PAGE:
Great Places said that by incorporating elements of what remains of the original Old Mill Street building, it hopes to protect the dispensary’s heritage and legacy while bringing affordable homes to the area.  

The building dates back to 1874 but has deteriorated since being vacated in 1989, and currently requires scaffolding to hold up what remains of the existing structure. 

Great Places is working in partnership with Manchester City Council and is part-funded by Homes England on the project. Homes will be available through affordable rent. 

Eliza Yard

Eliza Yard

Credit: Buttress Architects

Developer: Manchester Life – a joint venture between the city council and Manchester City FC owner and investor, Abu Dhabi United Group. 

Architect: Buttress Architects 

Planner: Deloitte Real Estate 

The eight-storey apartment block on the corner of Poland Street and Jersey Street is the fourth element of the next phase of the regeneration of Ancoats and New Islington. 

The 118-home Eliza Yard is to be delivered by investor and developer Manchester Life, a joint venture between the city council and Manchester City FC owner and investor, Abu Dhabi United Group. 

As well as a mix of one-, two- and three-bedroom flats, the development also features 5,800 sq ft of commercial space and a residents’ garden. 

The project team for Eliza Yard includes Planit-IE as the landscape architect, Buro Happold as the M&E consultant, Curtins as the structural engineer, project manager Mace, and transport consultant Hydrock.  

Turner & Townsend is the cost consultant, Sandy Brown is the acoustic consultant, the fire engineering consultant is Hoare Lea, and Counter Context is leading on consultation and engagement. 

Embassy Village


Credit: Jon Matthews Architects

Developer: Embassy 

Architect: Jon Matthews Architects 

Planner: Deloitte Real Estate 

Local charity Embassy is working with developers Peel L&P and Capital & Centric to build 40 modular homes between the Bridgewater Canal and the River Irwell. 

The permanent structures would be made from repurposed shipping containers and provide secure housing for the city’s homeless people. Construction could start in late summer.  

To be located underneath railway arches at the derelict Hulme site owned by Peel L&P, the project called Embassy Village would seek to create a housing-led community with lots of communal and green space, mini allotments to grow vegetables, and a multi-use sports area. 

The full project team, which provided its services to Embassy pro bono, comprises: 

Landowner – Peel L&P 

Development consultant – Capital & Centric 

Planner – Deloitte Real Estate 

Architect – Jon Matthews Architects 

Civil and Structural Engineer – Curtins 

Quantity Surveyors – Arcadis 

Transport Engineer – Curtins 

Mechanical and Electrical Engineer – Crookes Walker 

Fire Engineer – OFR 

Acoustic Engineer – Fisher Acoustics 

Landscape Architect – Planit-IE 

CDMC / PD – CDMC Services 

Building Control – Ball and Berry 

Sustainability – Element Sustainability 

Graphics – Our Studio 

Construction Logistics Support – Balfour Beatty 

Your Comments

Read our comments policy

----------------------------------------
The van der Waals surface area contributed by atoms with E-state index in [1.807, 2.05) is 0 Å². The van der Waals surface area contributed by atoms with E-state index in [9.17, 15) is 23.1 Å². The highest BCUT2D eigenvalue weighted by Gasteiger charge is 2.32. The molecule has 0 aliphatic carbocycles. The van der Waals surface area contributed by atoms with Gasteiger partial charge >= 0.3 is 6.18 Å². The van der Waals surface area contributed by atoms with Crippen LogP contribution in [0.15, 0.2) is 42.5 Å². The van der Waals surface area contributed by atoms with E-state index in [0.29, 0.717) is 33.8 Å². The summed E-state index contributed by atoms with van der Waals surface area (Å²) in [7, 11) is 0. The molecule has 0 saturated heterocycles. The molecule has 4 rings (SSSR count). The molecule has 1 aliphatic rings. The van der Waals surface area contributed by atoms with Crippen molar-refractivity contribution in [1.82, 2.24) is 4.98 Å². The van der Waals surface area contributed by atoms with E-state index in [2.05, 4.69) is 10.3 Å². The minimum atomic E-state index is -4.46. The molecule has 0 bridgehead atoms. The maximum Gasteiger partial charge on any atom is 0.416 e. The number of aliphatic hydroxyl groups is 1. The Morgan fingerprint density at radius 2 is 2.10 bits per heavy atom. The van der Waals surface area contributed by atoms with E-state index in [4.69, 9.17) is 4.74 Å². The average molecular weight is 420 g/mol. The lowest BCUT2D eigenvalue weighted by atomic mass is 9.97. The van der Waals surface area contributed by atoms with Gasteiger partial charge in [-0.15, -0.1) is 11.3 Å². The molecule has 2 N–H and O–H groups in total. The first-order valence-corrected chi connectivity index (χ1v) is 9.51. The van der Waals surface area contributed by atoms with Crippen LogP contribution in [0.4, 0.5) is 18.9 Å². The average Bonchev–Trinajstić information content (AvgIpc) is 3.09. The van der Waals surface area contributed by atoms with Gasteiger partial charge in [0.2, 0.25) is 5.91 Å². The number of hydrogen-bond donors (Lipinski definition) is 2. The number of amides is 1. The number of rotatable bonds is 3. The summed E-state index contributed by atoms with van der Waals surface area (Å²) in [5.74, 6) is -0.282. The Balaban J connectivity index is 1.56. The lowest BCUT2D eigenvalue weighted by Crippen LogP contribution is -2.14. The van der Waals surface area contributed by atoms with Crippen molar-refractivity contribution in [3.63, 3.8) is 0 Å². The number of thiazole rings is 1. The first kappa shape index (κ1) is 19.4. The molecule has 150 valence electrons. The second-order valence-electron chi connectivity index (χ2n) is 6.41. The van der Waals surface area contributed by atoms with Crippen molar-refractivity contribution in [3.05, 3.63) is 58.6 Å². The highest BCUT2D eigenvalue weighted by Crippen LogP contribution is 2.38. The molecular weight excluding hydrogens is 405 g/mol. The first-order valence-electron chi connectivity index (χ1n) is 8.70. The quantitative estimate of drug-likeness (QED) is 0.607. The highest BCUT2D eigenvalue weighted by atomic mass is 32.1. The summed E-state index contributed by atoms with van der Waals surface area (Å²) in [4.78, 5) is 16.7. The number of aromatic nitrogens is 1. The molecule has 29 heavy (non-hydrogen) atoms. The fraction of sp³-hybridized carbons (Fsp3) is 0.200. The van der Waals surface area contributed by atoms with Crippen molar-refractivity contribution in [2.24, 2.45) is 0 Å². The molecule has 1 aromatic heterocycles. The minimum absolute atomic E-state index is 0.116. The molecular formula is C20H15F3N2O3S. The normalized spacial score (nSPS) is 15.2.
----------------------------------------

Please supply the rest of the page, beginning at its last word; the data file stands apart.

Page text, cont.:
Not a good modern look tbh

By Anonymous

What a fantastic day for Manchester and housing. Those Buttress projects are stunning.

By Andrew

Great schemes and glad they all got through. Especially the mobility hub, which was up against some resistance from the usual NIMBY’s and short sighted.

By Steve

Some great projects there tbh.

By Anonymous

Love the pink twins. How stunning will Manchester look from Hulme Park in ten years!

By Elephant

Like the look of Phoenix Works, but I swear they need to get them a more varied box of lego when designing these talls…

By Stuey

More shapes, materials and variety needed with our talls….!

By Mancunian Away

It looks horrendous!

By Anonymous

It looks fantastic!

By Anonymous

I like the look of those talls especially.

By Anonymous

The Subplot email that this link is from reports “Goodstone Living, the new £1bn BTR operation funded by Australian giant Macquarie Group, says it isn’t buying into Manchester skyscrapers. Is the tide turning against high-rise living?”
This is not responsible reporting, as there are so many sub-sectors to PRS, BTR, etc, and just because one fund states that they’re not buying into Manchattan does not mean it signals a change in the tide.
Who knows, there made a changer in the tide, but it is up to you to stop chasing the shock-factor to report and report in a way that helps stability and sustainability!!

By Anon

Thanks Julia, I’ll follow your link. The only link in the Subplot email led to this page, which as you say isn’t really the best place for my comment.

By Anon

Lots of investment there!….fantastic…

By Anonymous

Glad to see those talls do look different to the usual Renaker clad designs. Looks like the the market will support them because there’s a lot more on the way.

By PierreBlack

Related Articles

Sign up to receive the Place Daily Briefing

Join more than 12,000 property professionals and receive your free daily round-up of built environment news direct to your inbox


Join more than 12,000 property professionals and sign up to receive your free daily round-up of built environment news direct to your inbox.

By subscribing, you are agreeing to our Terms & Conditions and Privacy Policy

Would you also like to receive our free PlaceTech Weekly newsletter, covering innovation in property?*